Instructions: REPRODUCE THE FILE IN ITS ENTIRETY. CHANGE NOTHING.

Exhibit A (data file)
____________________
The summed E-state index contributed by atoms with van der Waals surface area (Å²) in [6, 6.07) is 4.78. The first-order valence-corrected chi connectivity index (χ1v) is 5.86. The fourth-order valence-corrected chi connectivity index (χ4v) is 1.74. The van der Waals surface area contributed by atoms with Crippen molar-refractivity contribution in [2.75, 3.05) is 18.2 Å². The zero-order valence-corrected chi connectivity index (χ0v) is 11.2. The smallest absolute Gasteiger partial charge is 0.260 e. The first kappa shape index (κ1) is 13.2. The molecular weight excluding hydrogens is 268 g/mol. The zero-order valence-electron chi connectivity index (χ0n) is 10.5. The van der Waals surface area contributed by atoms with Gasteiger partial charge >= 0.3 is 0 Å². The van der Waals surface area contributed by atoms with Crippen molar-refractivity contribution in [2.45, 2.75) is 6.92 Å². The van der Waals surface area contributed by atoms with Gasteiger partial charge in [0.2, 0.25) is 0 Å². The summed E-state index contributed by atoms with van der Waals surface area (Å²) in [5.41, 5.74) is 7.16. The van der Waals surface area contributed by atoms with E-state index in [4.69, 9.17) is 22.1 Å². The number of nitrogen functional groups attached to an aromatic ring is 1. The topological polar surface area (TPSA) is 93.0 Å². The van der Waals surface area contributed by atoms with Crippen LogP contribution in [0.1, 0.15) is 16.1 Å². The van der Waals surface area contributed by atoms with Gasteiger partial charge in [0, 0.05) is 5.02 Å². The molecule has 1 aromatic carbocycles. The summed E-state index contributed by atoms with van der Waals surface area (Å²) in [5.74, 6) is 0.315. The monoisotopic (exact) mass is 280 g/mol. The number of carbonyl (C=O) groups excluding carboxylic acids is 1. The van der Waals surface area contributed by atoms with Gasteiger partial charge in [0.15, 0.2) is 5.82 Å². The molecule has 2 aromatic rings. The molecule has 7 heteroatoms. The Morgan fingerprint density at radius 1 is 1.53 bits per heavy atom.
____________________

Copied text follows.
The summed E-state index contributed by atoms with van der Waals surface area (Å²) in [6, 6.07) is 4.78. The first-order valence-corrected chi connectivity index (χ1v) is 5.86. The fourth-order valence-corrected chi connectivity index (χ4v) is 1.74. The van der Waals surface area contributed by atoms with Crippen molar-refractivity contribution in [2.75, 3.05) is 18.2 Å². The zero-order valence-corrected chi connectivity index (χ0v) is 11.2. The smallest absolute Gasteiger partial charge is 0.260 e. The first kappa shape index (κ1) is 13.2. The molecular weight excluding hydrogens is 268 g/mol. The zero-order valence-electron chi connectivity index (χ0n) is 10.5. The van der Waals surface area contributed by atoms with Gasteiger partial charge >= 0.3 is 0 Å². The van der Waals surface area contributed by atoms with Crippen molar-refractivity contribution in [2.45, 2.75) is 6.92 Å². The van der Waals surface area contributed by atoms with Gasteiger partial charge in [0.2, 0.25) is 0 Å². The summed E-state index contributed by atoms with van der Waals surface area (Å²) in [5.41, 5.74) is 7.16. The van der Waals surface area contributed by atoms with E-state index in [4.69, 9.17) is 22.1 Å². The number of nitrogen functional groups attached to an aromatic ring is 1. The topological polar surface area (TPSA) is 93.0 Å². The van der Waals surface area contributed by atoms with Crippen LogP contribution in [0.1, 0.15) is 16.1 Å². The van der Waals surface area contributed by atoms with Gasteiger partial charge in [0, 0.05) is 5.02 Å². The molecule has 1 aromatic carbocycles. The summed E-state index contributed by atoms with van der Waals surface area (Å²) in [5.74, 6) is 0.315. The monoisotopic (exact) mass is 280 g/mol. The number of carbonyl (C=O) groups excluding carboxylic acids is 1. The van der Waals surface area contributed by atoms with Gasteiger partial charge in [0.15, 0.2) is 5.82 Å². The molecule has 2 aromatic rings. The molecule has 7 heteroatoms. The Morgan fingerprint density at radius 1 is 1.53 bits per heavy atom.